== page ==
Undaunted Courage: Meriwether Lewis, Thomas Jefferson, and the Opening of the American West
The Lewis and Clark expedition of 1804–1806 is the greatest adventure of exploration in American history. The astronauts of the 1960s knew more about the surface of the moon they were to land on than Lewis and Clark knew about the northwest part of the Louisiana territory they were sent to explore by President Thomas Jefferson. And Lewis and Clark and their party were out of touch with their fellow Americans back home for long periods of time—weeks, months, years—longer certainly than the minutes when the astronauts were unable to communicate with Earth. Besides, the Lewis and Clark expedition had little of the technology that makes even space travel today seem routine. The members of the expedition had only boats, horses, and their legs—all of which makes the expedition seem within the capacity of ordinary campers and hikers in our own time.
Indeed, Lewis and Clark’s exploit is more alive for us at the end of the twentieth century than it was for Henry Adams a century ago. Whereas Adams could write nine volumes on the history of the Jefferson and Madison administrations and scarcely mention Lewis and Clark, we today cannot reexperience the adventure often enough. Maybe it is because we have now thoroughly mapped the territory the expedition explored and crisscrossed it with modern highways that the exploit has become all the more fascinating for us—the kind of extended camping trip we might read about in the travel section of our newspapers. We all cannot go to the moon, but Lewis and Clark’s expedition seems to be an experience of exploration that ordinary backpackers and hikers can actually attempt to share in or duplicate, complete with L. L. Bean gear, white-water rafting, and extended nature walks.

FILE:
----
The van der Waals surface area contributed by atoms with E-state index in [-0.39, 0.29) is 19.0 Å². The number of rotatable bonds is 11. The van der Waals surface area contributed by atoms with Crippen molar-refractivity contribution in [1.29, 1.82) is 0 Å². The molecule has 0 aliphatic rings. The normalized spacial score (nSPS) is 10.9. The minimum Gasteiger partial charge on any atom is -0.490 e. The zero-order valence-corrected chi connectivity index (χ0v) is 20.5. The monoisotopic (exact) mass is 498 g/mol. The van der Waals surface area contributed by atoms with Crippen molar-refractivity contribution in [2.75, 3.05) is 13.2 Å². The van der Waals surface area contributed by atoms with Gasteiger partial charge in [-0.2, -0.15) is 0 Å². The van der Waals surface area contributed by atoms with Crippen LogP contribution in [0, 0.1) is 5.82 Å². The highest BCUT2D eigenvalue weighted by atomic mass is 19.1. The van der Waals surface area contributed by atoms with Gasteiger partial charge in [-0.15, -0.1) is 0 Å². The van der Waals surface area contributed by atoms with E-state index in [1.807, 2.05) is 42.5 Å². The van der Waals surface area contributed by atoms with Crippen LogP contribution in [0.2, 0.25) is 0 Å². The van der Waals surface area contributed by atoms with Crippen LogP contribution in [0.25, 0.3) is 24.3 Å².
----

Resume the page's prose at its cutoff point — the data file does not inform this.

At any rate, every year dozens of enthusiasts retrace the trail of the expedition. Scholars and laymen have formed an organization exclusively devoted to studying and celebrating the venture. New sites and monuments commemorating the expedition are still being dedicated. And we cannot read enough about it. In the 1970s Donald Jackson edited a superb two-volume edition of the Letters of the Lewis and Clark Expedition, and in the early 1990s Gary Moulton and the University of Nebraska Press completed their modern eight-volume scholarly edition of the journals of Lewis and Clark. Over the past several decades we have had numerous monographs on one aspect or another of the expedition—on Jefferson’s plans for exploration, on the Indians the expedition met, on the flora and fauna it found, on the medicine it practiced, on the geography it explored. And finally there have been many narrative accounts, stirring accounts, of the whole expedition. This one by Stephen Ambrose is the most recent and it is one of the best.
Although Ambrose has written occasionally on some nineteenth-century events, he is best known for his work on modern America. He has written multi-volume biographies of Eisenhower and Nixon, and most recently an exciting account of D-Day in World War II. But this book is…
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